In this industry, a strong refund policy is not optional. Refunds act as a safeguard against people losing different sums of money, and regulators label people who lose sums of money “victims,” fair or not. As the FTC says in their business guidance for MLMs, “As in any business opportunity, it can be a beneficial practice if an MLM allows participants to return unsold product to the MLM because the ability to return product can decrease the risk of losing money for participants who take advantage of that policy.”

    A weak or stingy refund policy can serve as one of the biggest reasons for why a company comes onto the radar of state and federal regulators. Frustrated consumers file complaints, and these complaints serve as the basis of an investigation. At the end of the day, direct selling companies MUST have conservative return policies. SBH did not and it cost them.

    Closing Thoughts

    Before drawing too many conclusions that the case against SBH represents the FTC’s continual assault against the direct selling industry, it’s important to remember some elements at play seem to have created an almost perfect storm. A past target of the FTC once again pops up on the radar. Concrete examples of aggressive income claims exist — the same behavior that prompted a slap on the wrist once before. And corporate decision-making around anti-consumer business practices only serves to irk regulators even further. You combine all of these things and it’s a recipe for disaster.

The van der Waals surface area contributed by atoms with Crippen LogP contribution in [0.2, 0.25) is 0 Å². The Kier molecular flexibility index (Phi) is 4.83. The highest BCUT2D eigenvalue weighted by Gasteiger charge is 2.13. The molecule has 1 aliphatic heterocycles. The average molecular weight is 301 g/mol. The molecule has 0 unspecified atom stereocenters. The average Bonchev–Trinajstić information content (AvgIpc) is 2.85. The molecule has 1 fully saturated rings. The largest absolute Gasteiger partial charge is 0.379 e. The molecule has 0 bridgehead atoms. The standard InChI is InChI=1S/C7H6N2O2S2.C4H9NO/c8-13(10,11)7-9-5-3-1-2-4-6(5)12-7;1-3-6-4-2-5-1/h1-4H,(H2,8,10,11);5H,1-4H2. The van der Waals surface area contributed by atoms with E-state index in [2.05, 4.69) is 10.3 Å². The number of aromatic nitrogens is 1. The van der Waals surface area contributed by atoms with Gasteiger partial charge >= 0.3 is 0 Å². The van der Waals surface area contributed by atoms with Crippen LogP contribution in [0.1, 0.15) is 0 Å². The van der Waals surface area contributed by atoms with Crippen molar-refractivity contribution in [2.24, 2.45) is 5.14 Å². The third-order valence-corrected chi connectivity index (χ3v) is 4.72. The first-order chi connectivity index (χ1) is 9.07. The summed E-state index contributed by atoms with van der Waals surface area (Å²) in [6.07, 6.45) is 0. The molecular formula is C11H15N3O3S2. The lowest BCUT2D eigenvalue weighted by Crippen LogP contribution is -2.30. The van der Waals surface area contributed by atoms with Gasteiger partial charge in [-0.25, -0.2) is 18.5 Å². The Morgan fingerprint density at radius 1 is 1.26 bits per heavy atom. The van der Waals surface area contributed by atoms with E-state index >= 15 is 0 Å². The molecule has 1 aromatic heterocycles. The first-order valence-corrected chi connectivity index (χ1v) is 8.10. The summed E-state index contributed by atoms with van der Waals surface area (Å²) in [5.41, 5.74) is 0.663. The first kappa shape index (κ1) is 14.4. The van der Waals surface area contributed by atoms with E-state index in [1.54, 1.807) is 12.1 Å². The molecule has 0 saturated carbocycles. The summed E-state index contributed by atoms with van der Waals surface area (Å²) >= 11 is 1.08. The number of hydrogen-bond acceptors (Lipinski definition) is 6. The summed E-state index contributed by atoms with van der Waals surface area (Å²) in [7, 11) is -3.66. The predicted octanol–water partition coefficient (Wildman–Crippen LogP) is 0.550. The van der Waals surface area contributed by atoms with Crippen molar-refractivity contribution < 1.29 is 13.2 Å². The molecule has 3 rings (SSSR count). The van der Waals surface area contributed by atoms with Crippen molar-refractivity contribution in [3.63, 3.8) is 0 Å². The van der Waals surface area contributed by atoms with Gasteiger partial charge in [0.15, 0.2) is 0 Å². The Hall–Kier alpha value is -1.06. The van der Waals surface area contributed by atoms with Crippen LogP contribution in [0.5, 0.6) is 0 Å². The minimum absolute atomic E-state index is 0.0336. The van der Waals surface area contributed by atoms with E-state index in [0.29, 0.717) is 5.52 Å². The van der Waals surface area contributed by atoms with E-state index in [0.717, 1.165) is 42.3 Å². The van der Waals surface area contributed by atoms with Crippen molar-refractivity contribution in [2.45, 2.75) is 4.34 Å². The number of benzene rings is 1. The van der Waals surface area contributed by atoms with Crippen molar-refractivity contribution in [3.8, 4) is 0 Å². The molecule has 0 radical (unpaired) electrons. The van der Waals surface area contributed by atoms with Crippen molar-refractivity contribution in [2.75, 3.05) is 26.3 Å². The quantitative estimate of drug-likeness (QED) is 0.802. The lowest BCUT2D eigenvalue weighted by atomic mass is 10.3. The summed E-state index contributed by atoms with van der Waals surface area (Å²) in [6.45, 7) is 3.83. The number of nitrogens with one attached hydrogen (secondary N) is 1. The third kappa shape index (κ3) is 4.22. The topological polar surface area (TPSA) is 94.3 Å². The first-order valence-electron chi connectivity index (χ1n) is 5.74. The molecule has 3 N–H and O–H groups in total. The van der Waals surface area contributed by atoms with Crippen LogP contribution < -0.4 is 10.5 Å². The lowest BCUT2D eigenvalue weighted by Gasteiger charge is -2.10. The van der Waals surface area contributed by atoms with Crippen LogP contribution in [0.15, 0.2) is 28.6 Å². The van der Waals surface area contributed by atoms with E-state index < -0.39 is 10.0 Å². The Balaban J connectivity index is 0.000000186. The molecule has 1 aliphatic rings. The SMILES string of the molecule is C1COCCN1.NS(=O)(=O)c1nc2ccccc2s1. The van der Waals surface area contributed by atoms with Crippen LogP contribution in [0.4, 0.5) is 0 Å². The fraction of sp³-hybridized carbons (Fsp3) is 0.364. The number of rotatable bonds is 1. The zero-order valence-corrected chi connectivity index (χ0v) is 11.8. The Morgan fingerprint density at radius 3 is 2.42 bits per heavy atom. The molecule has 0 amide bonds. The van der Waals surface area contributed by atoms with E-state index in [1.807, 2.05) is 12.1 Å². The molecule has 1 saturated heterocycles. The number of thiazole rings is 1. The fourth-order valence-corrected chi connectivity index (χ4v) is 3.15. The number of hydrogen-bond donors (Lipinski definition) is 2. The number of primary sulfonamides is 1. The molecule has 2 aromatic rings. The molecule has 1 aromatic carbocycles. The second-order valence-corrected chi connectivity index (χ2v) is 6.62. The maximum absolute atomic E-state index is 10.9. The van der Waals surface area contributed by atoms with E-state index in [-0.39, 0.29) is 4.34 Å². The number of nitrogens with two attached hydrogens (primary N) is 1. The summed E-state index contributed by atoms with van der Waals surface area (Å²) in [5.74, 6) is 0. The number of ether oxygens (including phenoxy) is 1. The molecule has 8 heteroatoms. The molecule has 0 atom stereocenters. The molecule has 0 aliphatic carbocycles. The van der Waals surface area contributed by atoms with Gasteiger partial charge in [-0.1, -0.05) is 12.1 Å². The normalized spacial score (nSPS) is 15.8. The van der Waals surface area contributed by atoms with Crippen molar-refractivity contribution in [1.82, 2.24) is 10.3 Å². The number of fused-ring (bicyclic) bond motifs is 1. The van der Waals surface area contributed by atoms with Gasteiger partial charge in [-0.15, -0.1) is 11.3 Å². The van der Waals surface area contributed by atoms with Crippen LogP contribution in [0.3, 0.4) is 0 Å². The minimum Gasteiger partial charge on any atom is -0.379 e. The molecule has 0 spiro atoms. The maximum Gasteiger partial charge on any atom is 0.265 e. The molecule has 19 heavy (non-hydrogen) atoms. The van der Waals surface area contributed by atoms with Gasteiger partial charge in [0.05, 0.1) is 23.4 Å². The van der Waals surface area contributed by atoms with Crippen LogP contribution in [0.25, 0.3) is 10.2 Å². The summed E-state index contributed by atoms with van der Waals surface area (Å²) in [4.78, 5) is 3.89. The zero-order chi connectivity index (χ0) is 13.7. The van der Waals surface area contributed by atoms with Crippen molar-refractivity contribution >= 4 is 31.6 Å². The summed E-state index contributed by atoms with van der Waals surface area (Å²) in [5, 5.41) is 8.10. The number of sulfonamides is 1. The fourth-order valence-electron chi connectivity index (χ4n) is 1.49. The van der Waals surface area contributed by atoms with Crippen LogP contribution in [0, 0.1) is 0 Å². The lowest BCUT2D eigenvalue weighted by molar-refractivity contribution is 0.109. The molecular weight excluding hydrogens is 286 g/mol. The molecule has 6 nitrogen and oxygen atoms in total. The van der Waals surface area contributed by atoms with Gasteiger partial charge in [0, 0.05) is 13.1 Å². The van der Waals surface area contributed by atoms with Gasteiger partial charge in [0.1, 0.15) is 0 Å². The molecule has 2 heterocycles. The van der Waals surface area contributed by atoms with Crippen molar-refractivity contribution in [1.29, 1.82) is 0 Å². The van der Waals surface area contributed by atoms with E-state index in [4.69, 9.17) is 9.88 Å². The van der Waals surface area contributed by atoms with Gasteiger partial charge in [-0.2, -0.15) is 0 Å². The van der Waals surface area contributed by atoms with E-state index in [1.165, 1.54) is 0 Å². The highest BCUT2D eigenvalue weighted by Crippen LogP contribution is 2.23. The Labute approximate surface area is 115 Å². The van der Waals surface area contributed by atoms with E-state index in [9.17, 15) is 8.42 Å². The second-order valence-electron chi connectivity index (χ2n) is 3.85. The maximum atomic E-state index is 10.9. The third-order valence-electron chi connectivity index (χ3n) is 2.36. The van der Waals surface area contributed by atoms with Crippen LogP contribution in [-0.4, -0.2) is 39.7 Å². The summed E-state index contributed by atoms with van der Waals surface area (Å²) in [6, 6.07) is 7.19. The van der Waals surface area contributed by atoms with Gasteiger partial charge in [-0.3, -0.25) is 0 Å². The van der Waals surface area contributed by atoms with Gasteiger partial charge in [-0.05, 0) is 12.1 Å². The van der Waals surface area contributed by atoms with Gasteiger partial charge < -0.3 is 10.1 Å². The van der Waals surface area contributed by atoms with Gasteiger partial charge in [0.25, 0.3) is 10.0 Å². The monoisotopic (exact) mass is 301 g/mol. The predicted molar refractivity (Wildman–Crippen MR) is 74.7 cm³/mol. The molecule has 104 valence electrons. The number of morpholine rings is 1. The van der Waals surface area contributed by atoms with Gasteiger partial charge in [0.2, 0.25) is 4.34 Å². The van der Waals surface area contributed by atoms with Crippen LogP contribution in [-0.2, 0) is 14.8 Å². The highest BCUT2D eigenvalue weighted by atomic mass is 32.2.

There is one action of the FTC’s in this case, however, that is new and worthy of review. Taken from the Court’s order granting the FTC injunctive relief, the company, and those “acting in concert with the company,” are prohibited from sharing customer/distributor information with anyone. The purpose behind this request and relief comes from two different motivations. First, as is all too common when companies have been busted in the past, distributors keep the genealogy intact and seamlessly transition to another company. The FTC has watched companies do this, learned from it, and now made this much more difficult to do. Secondly, this request would prevent a soon defunct company from attempting to sell the treasure trove of personal data to an interested third-party. After all, the FTC is the chief federal agency also in charge of protecting consumer information. This “prohibition on the release of customer information” will become a standard practice for the FTC moving forward.

    If you learned something in this article, please pass it along.

      Thomas Ritter is an associate attorney at Thompson Burton PLLC. His practice area focuses primarily on cybersecurity law, which includes an assortment of data protection and privacy-related matters, and a wide-variety of business transactions. He assists diverse businesses from well-established companies to early stage start-ups.